Wheeling-Ohio County Health Board: Keep Vaccine Standards

The Wheeling-Ohio County Board of Health on Tuesday endorsed continuation of the state’s requirements for childhood immunization against communicable diseases.

The board voted unanimously to reaffirm its previous resolution and position that immunizations be required for school-age children. In agreement were board president Dr. John Holloway and board members Laura Chapman, Terry Sterling and Thomas Tuttle. Board member Chad Thalman was absent; the sixth seat is vacant.

Holloway urged adoption of the measure as a pre-emptive strike against any potential legislative action to weaken current requirements for childhood immunization. Health Department Administrator Howard Gamble said a former state legislator introduced a bill regarding vaccine exemptions prior to the 2019 legislative session, but no other bills have been proposed.

West Virginia law requires children entering pre-kindergarten to have had vaccines for hepatitis B; diphtheria, tetanus and acellular pertussis; varicella (chickenpox); inactivated polio virus; and measles, mumps and rubella. All incoming seventh- and 12th-grade students in West Virginia public and private schools must have proof that they have had age-appropriate Tdap (tetanus, diphtheria, pertussis or whooping cough) and meningitis shots.

Gamble said requests for exemptions now are made to a state immunization exemption officer. Previously, county health officers handled those requests, he said.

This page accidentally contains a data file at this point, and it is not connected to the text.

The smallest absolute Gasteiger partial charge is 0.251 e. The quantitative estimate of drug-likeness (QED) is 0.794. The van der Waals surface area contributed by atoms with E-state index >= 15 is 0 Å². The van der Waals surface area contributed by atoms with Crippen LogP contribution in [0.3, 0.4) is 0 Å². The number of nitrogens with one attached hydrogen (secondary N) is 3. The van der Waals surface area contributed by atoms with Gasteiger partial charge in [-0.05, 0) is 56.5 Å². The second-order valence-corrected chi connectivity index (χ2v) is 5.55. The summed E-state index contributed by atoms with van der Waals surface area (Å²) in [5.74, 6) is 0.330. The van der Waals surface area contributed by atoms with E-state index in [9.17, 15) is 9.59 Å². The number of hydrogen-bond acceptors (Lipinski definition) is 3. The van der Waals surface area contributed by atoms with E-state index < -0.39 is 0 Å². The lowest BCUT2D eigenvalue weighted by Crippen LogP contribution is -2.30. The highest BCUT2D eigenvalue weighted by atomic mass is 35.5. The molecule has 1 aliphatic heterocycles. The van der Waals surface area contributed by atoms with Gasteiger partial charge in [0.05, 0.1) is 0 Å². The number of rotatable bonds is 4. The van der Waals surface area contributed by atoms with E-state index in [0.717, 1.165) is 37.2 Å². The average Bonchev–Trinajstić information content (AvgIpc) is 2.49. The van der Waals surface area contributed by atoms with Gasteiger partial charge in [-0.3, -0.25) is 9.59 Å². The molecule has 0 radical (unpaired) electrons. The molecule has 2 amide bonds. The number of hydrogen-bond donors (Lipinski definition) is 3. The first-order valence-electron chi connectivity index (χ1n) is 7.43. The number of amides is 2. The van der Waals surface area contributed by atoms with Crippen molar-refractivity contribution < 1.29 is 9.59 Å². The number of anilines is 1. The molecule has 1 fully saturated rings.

From a public health standpoint, loosening immunization requirements for West Virginia children would be “a terrible thing to do,” Holloway said. “They’re not benign diseases. There can be disastrous outcomes.”

Dr. William Mercer, county health officer, endorsed the board’s action.

In other matters, Holloway said the Ohio County Commission has to appoint a board member to replace Christian Turak, who has moved out of the county. He said the new member must reside in Ohio County and be a Democrat, Independent or Mountain Party member.

Gamble said the health department and the Ohio County Emergency Management Agency received a $16,000 grant from the Fitzsimmons Foundation to purchase 30 bleeding control kits that will be placed in all schools, West Virginia Northern Community College, West Liberty University, Wheeling Jesuit University, Wheeling Island Stadium and the Capitol Theatre.

The “Stop the Bleed” kits are designed for handling mass casualty wounds. Gamble said each unit contains eight individual bleeding control kits. “We hope to never have to use it,” he added.

Meanwhile, Gamble said the Community Impact Coalition has given the health department more than 100 Deterra Drug Deactivation System kits for disposal of unwanted prescription drugs. The free kits can be obtained at the health department from 8:30 a.m. to 4:30 p.m., Monday through Friday.

A person can place leftover pills, patches or liquid drugs in the kit, which contains charcoal. When warm water is added to the pouch, the drug solidifies and becomes unusable. The pouch then can be thrown out with household trash, he said.

Gamble said the department also received a grant from Evzio, a drug firm, for 200 kits to dispense naxolone through an auto injector. The kits will be available to people who undergo training to administer naxolone to reverse an opioid overdose.

“It’s a little grant that helps us with our program of Narcan education and going out to the community,” he said. “It’s a nice little addition to the department.”

The health department also provides Narcan in the form of a nasal spray, but those supplies are beginning to expire, he said.

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